Industrial rents in New Jersey and other top markets are rising at unprecedented rates, leaving investors hungrier than ever for properties across the asset class.
Improving economic conditions have led to an improvement in the NAIOP CRE Sentiment Index, indicating both overall optimism and several ongoing concerns. However, respondents are now more pessimistic about construction costs than in any prior survey, and most expect construction labor costs to increase.
A host of new technologies and other innovations are poised to transform the design and construction industry, experts say, but come with hurdles tied to adoption and integration.
In a year of headlines dominated by the pandemic, financial crisis, racial justice movement and climate change-induced natural disasters, a new report can help local, policymakers understand the challenges we must face and the emerging opportunities we cannot afford to squander.
While there has been some gradual improvement in commercial real estate deal activity from earlier this year, nearly half of those taking part in a recent NAIOP survey believe the pandemic will significantly affect their business operations for at least another 12 months.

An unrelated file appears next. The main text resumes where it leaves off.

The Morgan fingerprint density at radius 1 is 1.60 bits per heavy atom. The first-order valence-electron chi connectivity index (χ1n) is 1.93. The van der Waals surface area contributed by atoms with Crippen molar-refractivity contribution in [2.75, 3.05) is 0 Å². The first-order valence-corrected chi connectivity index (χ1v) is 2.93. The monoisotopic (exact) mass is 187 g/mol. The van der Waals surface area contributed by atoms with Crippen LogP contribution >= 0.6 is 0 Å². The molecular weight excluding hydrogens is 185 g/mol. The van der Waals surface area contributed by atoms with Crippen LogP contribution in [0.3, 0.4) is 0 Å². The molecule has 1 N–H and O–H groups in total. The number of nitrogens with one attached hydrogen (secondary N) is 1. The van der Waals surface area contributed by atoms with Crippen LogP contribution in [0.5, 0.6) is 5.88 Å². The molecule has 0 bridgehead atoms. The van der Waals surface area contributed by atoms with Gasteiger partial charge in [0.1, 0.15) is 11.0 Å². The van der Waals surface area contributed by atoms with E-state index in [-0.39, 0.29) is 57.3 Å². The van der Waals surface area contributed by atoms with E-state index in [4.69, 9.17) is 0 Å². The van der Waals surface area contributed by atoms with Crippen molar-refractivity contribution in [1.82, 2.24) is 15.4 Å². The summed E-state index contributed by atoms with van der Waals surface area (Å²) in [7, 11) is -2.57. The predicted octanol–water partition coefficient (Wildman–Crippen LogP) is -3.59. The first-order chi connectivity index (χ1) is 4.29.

The race to attract quality labor has led industrial developers and users to focus increasingly on wellness-oriented design and features, but that shift has become all the more important in recent months as occupiers look to keep employees safe from COVID-19.
Despite the ongoing adverse impacts from the COVID-19 pandemic, some experts report that the macroeconomic trends are looking favorable nationally, and especially for New Jersey, but it’s going to be pretty slow going. Marked differences exist among the various sectors, not all of which have bottomed out yet.
Industrial space remains a coveted asset class for investors, despite questions about short-term rent growth and other uncertainties in the wake of the coronavirus crisis.
More than 1,000 industry professionals have registered for this week’s I.CON event, NAIOP’s flagship conference for the industrial sector, despite its move this year to a virtual format. And with an industry that appears to be as bullish as ever, organizers believe they can still deliver the kind of experience and value that attendees have to come to expect from the annual gathering.